AoC 2021 Day 23: Amphipodinator

Source: Amphipod

Part 1: Given 4 rooms full of amphipods with various energy costs for movement (a=1, b=10, c=100, d=1000) and a hallway, how much energy does it take (at minimum) to sort the amphipods into their own rooms with the following conditions:


AoC 2021 Day 21: Dicinator

Source: Dirac Dice

Part 1: Play a simple game (describe below) with a loaded D100 (that always rolls 1, 2, 3, … 99, 100, 1, …). Return the score of the losing player times the number of times the die was rolled.


AoC 2021 Day 12: Submarine Spider

Source: Passage Pathing

Part 1: Given a list of edges in a bi-directional graph, count the number of paths from start to end such that nodes named with lowercase letters are visited once, and nodes with uppercase letters can be visited any number of times.


Solving Snakebird


A cute little puzzle game, where you move around snake(birds). Move any number of snakes around the level, eating fruit, and getting to the exit. The main gotchas are that you have gravity to content with–your snake will easily fall off the edge of the world–and each time you eat a fruit, your snake gets bigger. This can help get longer to get into hard to reach places or it can cause trouble when you trap yourself in corners.

Let’s use the new immutable.js solver to solve these problems!


Immutable.js Solvers

A bit ago I wrote about writing a generic brute force solver (wow, was that really two months ago?). It got … complicate. Mostly, because every time I wrote a step function, I had to be careful to undo the same. Wouldn’t it be nice if we could just write a step function and get backtracking for ‘free’?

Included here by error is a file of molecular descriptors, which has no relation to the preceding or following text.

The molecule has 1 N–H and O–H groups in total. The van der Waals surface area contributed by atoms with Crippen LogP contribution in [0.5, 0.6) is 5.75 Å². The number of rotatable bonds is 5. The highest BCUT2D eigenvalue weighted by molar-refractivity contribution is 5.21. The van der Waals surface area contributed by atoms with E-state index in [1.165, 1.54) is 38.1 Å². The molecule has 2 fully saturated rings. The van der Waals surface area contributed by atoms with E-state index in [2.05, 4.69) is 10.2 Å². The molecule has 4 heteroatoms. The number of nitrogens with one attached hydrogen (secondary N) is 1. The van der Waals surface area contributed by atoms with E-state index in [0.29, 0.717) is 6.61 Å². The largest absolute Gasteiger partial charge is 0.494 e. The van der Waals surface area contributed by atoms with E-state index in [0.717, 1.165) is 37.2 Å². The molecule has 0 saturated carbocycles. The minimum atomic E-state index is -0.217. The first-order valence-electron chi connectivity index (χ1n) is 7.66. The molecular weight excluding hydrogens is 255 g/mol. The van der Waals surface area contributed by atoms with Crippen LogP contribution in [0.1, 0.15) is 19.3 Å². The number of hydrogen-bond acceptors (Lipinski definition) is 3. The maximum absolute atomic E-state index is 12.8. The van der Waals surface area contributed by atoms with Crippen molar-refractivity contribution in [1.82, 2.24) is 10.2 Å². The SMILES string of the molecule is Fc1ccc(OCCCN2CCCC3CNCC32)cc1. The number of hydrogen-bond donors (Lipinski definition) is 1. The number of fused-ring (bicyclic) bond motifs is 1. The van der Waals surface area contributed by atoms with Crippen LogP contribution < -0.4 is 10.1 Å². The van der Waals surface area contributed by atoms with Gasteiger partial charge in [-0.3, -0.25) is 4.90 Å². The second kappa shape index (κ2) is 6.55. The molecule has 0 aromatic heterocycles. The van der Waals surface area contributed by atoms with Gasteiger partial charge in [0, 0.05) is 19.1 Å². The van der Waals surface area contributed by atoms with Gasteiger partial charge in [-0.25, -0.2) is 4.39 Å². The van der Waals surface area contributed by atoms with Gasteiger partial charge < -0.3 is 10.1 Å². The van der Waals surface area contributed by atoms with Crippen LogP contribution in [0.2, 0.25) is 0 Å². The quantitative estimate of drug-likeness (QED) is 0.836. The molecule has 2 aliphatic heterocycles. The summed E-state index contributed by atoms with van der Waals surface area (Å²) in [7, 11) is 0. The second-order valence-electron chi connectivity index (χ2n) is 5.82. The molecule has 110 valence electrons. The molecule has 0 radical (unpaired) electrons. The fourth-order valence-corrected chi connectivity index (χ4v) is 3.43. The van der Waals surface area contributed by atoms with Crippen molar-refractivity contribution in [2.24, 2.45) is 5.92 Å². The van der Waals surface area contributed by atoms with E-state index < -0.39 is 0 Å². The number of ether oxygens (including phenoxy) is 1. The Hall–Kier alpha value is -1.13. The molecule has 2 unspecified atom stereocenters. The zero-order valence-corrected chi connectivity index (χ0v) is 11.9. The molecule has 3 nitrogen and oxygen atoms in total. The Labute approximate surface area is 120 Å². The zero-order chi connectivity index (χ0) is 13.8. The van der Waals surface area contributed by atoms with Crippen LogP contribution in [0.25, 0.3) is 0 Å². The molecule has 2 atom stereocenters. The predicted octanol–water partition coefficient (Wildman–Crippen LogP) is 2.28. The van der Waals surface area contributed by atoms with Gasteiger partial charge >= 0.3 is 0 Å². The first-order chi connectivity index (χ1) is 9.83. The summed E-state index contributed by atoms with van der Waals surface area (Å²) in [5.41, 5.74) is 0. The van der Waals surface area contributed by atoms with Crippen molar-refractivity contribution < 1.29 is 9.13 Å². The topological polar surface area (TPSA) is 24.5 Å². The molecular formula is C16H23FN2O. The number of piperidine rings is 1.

Well, with immutability you can!


Regular Expression Fractals

Oops, turns out I haven’t had a post in a good long while. Before it gets even longer, I figure that I should take one off my backlog and just write it up, even if it is a little on the shorter side.

Today’s post was inspired by this post on /r/dailyprogrammer a month ago today: Challenge #178 [Hard] Regular Expression Fractals. The basic idea is that you are going to take a rectangular region and divide it into four quadrants, again and again, recording the path as you go (images from that post):


Look and Say

Random quick post today1. Basically, we want to write code to generate what’s known as Look and Say sequence:

To generate a member of the sequence from the previous member, read off the digits of the previous member, counting the number of digits in groups of the same digit. For example:

  • 1 is read off as “one 1” or 11.
  • 11 is read off as “two 1s” or 21.
  • 21 is read off as “one 2, then one 1” or 1211.
  • 1211 is read off as “one 1, then one 2, then two 1s” or 111221.
  • 111221 is read off as “three 1s, then two 2s, then one 1” or 312211.